I’ve always preferred to read books written by (or about) strongmen and weightlifters from the early 1900s to the ’60s. Back then, they didn’t have the Internet or any pre-formed lifting dogma; everybody who trained with weights was basically left to themselves.
They found out what worked and what didn’t through experimentation. They weren’t inhibited by any pre-conception or fear of going against the grain. They tried everything. If it worked, they kept it. If it didn’t work, they dropped it.
There’s a reason this isn’t the most popular exercise in your gym.
A lot of times, people today are afraid of trying something different, because they’re afraid of looking foolish in the eyes of others, or because they have pre-conceived notions that prevent experimentation and learning. This article will deal with something you might have been considering for a while, but always refrained from experimenting with… the deadlift and its variations!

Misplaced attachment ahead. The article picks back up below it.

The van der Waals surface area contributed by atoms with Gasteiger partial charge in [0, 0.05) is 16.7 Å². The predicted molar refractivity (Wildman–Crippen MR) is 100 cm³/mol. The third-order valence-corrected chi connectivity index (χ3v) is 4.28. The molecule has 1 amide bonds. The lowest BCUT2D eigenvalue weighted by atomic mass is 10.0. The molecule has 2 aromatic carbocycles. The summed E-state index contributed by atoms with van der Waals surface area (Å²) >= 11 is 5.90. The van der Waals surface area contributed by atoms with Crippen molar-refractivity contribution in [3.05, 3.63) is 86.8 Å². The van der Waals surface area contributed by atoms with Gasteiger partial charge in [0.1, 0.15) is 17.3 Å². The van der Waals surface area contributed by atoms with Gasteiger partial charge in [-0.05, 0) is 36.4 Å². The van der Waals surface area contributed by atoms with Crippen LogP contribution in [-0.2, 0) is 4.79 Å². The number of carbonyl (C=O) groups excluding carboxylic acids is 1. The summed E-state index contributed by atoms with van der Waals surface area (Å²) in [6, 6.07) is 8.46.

Why isn’t it more often used in gyms? Well, if it’s even “allowed” at your gym, most guys don’t include it because if they even bother to train their lower body at all, they stick with a few sets of leg extensions (after a 20-set biceps workout). Also, deadlifts are hard work.
And that’s a sad thing, because a training program based around deadlifting is the best way to completely transform your physique in record time.
Another perceived weak point to the deadlift is that, while it’s a very good overall mass builder, it’s kinda hard to efficiently target certain problem areas. When you’re lifting a weight, your body doesn’t know that you are trying to build a specific muscle group; it only knows that it’s fighting a heavy-ass weight (which could very well be a live opponent) and if you don’t win, you might die on the field of battle!
So in the interest of survival, your body makes use of the muscles best suited to do the job. These muscles (the stronger ones) will receive the most stimulation and thus grow the most. For that reason, deadlifts are often seen as a good overall size and strength builder, but not a good movement to build an aesthetic physique.
But nothing could be further from the truth!
With slight adjustments in pulling style, grip width, foot placement, and range of motion, you can modify the muscle emphasis of the deadlift. Here are some variations, and the muscles they emphasize.